21km along the Arnhem Highway on the right is an electrical sub-station that was used to distribute electricity generated in Darwin to TRL’s water pumps, village and government research centres. In 1966 the government installed a new 2kV electricity feeder line to upgrade supply to the Humpty Doo rice project area and Stan Kennon’s pink granite quarry, farther along the Highway at Mount Bundey. The substation has been upgraded and remains in use.
25km along the Arnhem Highway, on the left at the corner of Anzac Parade, Territory Rice intended to build a substantial airfield to replace the small Kemp airstrip it had built 8 kilometres along Anzac Parade. The land is now the Humpty Doo radio transmitting station of the Department of Defence, established after Cyclone Tracey destroyed much of the Royal Australian Navy’s transmitting station at Shoal Bay near Darwin.
Anzac Parade, so named because construction commenced on Anzac Day,
25 April, 1956, was built by the Royal Australian Air Force’s No. 5 Airfield Construction Squadron under the command of Squadron Leader (later Wing Commander) Arthur Harrison. It extended approximately 15 km from the Territory Rice village, south of the Arnhem Highway, to a pumping station on the Adelaide River. Bob Parker cleared the bush for the road construction, as he did for building the Humpty Doo Road that later became the Arnhem Highway.
After the commercial rice project ended, the Thomsen family acquired the Territory Rice Village land at the southern end of Anzac Parade, south of the Arnhem Highway. Following realignment, that section of Anzac Parade was named Thomsen Road. It is a private road. For the duration of the rice project, with the exception of access tracks and roads, the land along Anzac Parade was forested bushland. There are two Government research farms along the road, private sector farms growing crocodiles, turf and vegetables, ending with the Humpty Doo Barramundi fish farm and the jumping crocodile cruise of Adelaide River Cruises.
Opposite the Department of Defence Humpty Doo Radio Transmitting Station is the Northern Territory Government Beatrice Hill Farm for cattle and buffalo research. Centre Road, the entrance to Beatrice Hill Farm, ran through to the Centre of the Rice Project. It was originally named Hill Road as it provided access to Beatrice Hill where the government conducted rice growing trials and the Commonwealth Scientific and Industrial Research Organisation’s (CSIRO) established its operations base. A bridge along Centre Road is grandly named Olympic Bridge.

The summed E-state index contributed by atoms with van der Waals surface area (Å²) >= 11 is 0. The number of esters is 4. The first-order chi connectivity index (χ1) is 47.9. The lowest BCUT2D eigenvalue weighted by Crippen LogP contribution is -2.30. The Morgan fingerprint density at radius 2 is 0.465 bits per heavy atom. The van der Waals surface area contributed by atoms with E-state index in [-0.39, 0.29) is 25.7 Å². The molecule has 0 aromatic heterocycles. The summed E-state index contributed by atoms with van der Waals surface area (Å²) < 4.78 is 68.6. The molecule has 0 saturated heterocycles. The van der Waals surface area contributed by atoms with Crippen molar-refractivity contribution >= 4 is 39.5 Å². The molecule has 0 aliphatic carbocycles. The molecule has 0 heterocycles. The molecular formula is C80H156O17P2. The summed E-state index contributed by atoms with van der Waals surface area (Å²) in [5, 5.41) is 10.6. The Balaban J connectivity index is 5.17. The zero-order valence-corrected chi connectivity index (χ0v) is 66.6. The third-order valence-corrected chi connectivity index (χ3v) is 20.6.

The Northern Territory Government Coastal Plains Research Farm is on the left, past the radio base. It is a horticultural and forestry research centre that has been studying horticulture crops including vegetables, mangos, bananas citrus and their diseases, African mahogany (Khaya senegalensis) and other potentially viable tree species.
4 kilometres along Anzac Parade on the right is an unsealed road leading to Harrison Dam and the coastal plains where Territory Rice Limited had its main rice fields.
Harrison Dam, built in 1958, was named after Squadron Leader Arthur Harrison. With just a small catchment, the dam was to be filled with water pumped from the Adelaide River. Due to pumping problems the dam contributed little to irrigation of the rice. Climb to the top of the wall to see the dam and TRL’s main rice fields on the flood plain. Remnants of two pumping stations remain on the floodplain, but usually are out of sight. Although a popular location for bird watchers, at Harrison Dam Conservation Reserve the hunting of magpie geese and ducks is authorised, usually from September to January each year.
The remains of a bin used to hold freshly harvested rice for transfer to the Coolalinga mill can be seen on the right, at the entrance of the Conservation Reserve.
On the left, 6km along Anzac Parade from the Arnhem Highway, is the village, built in 1959, allowing the CSIRO to move its operations base from Beatrice Hill. CSIRO researched rice varieties, pest management, soil and hydrology, continuing until 1973. Later named Middle Point, the village originally had 12 houses plus single accommodation. Transportable buildings were added later. Many of the houses, the transportables and a community social club building have been removed.
The University of Sydney commenced long term longitudinal studies of the area in 1985. Its Tropical Ecology Unit, now a part of Macquarie University, occupies the village and continues this research. When pest cane toads (Bufo marinus) arrived in the area in 1985, the Unit studied the impact of toads on the environment, ways to minimize the impact and is seeking weaknesses in their physiology for potential control.
Outside the village a Friends of Fogg Dam signboard provides information on Fogg Dam, its wildlife, the rice project, indigenous and current land use in the area.
A small primary school at the end of the village is used by children from the local area and from the Corroboree and Marrakai areas, 40 km to the east.